NH revenue growth will slow in 2023

May 11 – CONCORD – The record amount of state taxes and fees exceeding forecasts this year is unlikely to continue into 2023, Revenue Commissioner Lindsey Stepp told the House Ways and Means Committee on Tuesday.

Soaring inflation, rising interest rates, labor shortages, soaring fuel prices, supply chain shortages and lack of affordable housing are expected to combine to produce slightly less revenue next year, she said.

“We’ve been waiting for this impending recession for years now,” Stepp said. “I think it’s happening, and it’s really a matter of when.”

The DRA chief provided the House Tax Drafting Committee with revised estimates for major taxes administered by his agency. This includes the two state taxes on businesses, taxes on hotel room rentals and restaurant meals, real estate transfers, tobacco, communication services, and interest and dividends.

Either way, Stepp said his adjusted plan calls for slightly lower gross revenue from those taxes for the next fiscal year than the current one.

Stepp now expects the current year to end with those taxes producing $331 million or 17.6% more than expected.

For next year, Stepp’s forecast is that taxes will bring in another $268 million, or 14.6% more than the budget framers expected when they wrapped up the two-month spending plan. years in June 2021.

For those two years, that would mean $600 million in additional revenue.

Much of that is because while the COVID-19 pandemic has put a damper on some businesses, other businesses have thrived, she said.

“We anticipated that the impacts of COVID would lead to a recession,” Stepp said. “Obviously there were companies that did extremely well during COVID.”

Healthcare, tech and retail chains have all exceeded expectations during the pandemic, she said.

“We’ve done better than some states at the start of the pandemic. We have a tourism component to our economy, but I think our mix allows us to hold up better than other states,” Stepp said.

Business income tax refund problem

Former President and Rep. Susan Almy, D-Lebanon, said a year ago lawmakers on both sides feared Payroll Protection Program loans could lead to a record slew of business tax refunds from the country. ‘State.

Through April, the state has paid out $57 million in refunds, nearly 44% more than the $40 million in refunds at this time in 2022, Stepp said.

Tax refunds would be even higher, she said, but some business owners have chosen to defer those tax payments as a credit against future business tax bills.

Business tax growth by July 1 will be $230 million more than expected, and that drowned out business tax refunds as a factor, she added.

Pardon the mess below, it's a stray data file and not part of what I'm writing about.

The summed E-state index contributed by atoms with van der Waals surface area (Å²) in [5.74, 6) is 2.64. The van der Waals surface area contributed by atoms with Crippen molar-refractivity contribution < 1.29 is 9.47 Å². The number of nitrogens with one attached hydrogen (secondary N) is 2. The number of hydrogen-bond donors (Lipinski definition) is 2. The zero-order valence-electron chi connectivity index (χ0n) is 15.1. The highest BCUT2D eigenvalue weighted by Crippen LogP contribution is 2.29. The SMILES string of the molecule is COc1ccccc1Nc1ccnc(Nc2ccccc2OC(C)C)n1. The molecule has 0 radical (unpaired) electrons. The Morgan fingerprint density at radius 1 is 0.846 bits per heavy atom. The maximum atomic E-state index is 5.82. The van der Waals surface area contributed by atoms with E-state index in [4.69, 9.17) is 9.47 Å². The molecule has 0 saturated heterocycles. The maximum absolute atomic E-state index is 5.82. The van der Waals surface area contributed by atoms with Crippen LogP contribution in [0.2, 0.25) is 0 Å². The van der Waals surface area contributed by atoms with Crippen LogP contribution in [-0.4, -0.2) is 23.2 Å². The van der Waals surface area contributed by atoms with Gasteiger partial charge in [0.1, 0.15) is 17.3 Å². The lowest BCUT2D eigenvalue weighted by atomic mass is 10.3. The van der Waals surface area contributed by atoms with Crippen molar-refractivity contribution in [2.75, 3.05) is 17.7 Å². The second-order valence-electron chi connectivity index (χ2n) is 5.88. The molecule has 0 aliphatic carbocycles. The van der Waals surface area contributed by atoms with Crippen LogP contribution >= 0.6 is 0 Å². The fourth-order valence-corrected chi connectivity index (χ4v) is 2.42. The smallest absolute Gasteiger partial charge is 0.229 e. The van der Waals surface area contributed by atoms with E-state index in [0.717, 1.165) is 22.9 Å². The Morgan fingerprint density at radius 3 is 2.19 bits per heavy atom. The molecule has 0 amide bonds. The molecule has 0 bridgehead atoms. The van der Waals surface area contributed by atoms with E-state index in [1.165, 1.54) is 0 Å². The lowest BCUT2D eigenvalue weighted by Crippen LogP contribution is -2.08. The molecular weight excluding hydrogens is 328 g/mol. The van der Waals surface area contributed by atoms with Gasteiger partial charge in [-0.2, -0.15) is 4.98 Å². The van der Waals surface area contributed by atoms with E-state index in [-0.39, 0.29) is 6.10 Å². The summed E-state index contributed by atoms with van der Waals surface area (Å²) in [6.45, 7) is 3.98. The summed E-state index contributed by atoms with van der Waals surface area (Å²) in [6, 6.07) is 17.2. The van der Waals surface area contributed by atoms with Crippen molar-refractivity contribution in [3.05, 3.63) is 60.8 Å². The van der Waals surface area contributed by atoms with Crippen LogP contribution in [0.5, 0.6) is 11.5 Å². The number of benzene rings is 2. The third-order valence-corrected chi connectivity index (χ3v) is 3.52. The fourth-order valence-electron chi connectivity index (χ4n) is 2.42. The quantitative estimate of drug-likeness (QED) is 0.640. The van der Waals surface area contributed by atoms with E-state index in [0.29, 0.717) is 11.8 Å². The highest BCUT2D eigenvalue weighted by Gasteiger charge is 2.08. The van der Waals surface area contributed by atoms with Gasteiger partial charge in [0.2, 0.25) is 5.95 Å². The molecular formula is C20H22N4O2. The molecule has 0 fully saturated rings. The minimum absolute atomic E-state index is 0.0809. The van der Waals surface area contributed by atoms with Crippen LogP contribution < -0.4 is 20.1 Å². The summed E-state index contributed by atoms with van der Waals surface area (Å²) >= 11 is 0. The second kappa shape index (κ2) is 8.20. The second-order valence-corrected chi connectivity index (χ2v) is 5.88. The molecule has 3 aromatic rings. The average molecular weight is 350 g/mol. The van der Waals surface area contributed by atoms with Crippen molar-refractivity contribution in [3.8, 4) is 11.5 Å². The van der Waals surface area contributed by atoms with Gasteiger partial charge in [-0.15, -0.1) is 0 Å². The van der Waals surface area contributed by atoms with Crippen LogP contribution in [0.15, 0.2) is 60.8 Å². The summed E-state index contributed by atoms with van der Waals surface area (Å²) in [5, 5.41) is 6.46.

Self-funded insurance and alcohol agencies submitted separate reports on their own tax revenues.

Meanwhile, a new report from the Pew Charitable Trust found that only three states – Kentucky, California and Colorado – have increased their Rainy Day funds relative to state spending as much as New Hampshire in 2021.

The tight inventory of homes available for sale will slow the surge in property tax yields, Stepp said.

“We’re seeing fewer trades, but they’re happening at a much higher price,” Stepp said.

The median price of $440,000 for a house and $350,000 for a condo is out of reach for many working-class families, she said.

“I think it’s a bit of a ticking time bomb. At some point we’re going to see a decrease (in taxes). People won’t be able to afford those prices,” Stepp said.

She says this tax will generate 3% less next year.

The menthol ban in Mass. was a godsend for NH

New Hampshire got a huge boon when Massachusetts banned the sale of menthol and flavored cigarettes in December 2020.

But over the past year, tobacco taxes have returned to their traditional annual decline of 3 to 5 percent per year, Stepp said.

She said this decline will continue next year.

Late last month, the Biden administration proposed banning the sale of menthol cigarettes nationwide.

If that continues, Stepp said he shouldn’t start in New Hampshire until Jan. 1, 2024.

Conversely, the state got $48 million this year, or $10 million more than expected, thanks to the tobacco settlement New Hampshire reached with major cigarette manufacturers in 1998.

State’s Attorney Warren Cormack said inflation, tobacco company profits and the volume of cigarettes sold produced the unexpected gain.

“It feels like the perfect storm of those three factors all combining to give us another $10 million,” House Ways and Means Vice President Patrick Abrami told R-Stratham.

“We will take it.”